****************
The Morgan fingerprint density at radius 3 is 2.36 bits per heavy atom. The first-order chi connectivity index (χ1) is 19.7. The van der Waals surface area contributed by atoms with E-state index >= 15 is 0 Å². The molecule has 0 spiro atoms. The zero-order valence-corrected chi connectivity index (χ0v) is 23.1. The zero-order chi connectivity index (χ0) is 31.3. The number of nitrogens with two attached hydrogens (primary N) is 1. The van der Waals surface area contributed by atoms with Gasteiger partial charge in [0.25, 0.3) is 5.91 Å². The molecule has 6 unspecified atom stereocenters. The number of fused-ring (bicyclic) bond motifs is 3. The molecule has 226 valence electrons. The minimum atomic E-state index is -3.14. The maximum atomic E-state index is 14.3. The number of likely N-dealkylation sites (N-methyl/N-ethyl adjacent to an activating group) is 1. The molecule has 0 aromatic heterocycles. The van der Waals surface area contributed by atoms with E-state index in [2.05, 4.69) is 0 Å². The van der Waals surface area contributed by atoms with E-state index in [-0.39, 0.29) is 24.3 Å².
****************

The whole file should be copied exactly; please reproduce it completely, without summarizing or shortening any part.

The Morgan fingerprint density at radius 3 is 2.36 bits per heavy atom. The first-order chi connectivity index (χ1) is 19.7. The van der Waals surface area contributed by atoms with E-state index >= 15 is 0 Å². The molecule has 0 spiro atoms. The zero-order valence-corrected chi connectivity index (χ0v) is 23.1. The zero-order chi connectivity index (χ0) is 31.3. The number of nitrogens with two attached hydrogens (primary N) is 1. The van der Waals surface area contributed by atoms with Gasteiger partial charge in [0.25, 0.3) is 5.91 Å². The molecule has 6 unspecified atom stereocenters. The number of fused-ring (bicyclic) bond motifs is 3. The molecule has 226 valence electrons. The minimum atomic E-state index is -3.14. The maximum atomic E-state index is 14.3. The number of likely N-dealkylation sites (N-methyl/N-ethyl adjacent to an activating group) is 1. The molecule has 0 aromatic heterocycles. The van der Waals surface area contributed by atoms with E-state index in [2.05, 4.69) is 0 Å². The van der Waals surface area contributed by atoms with E-state index in [-0.39, 0.29) is 24.3 Å².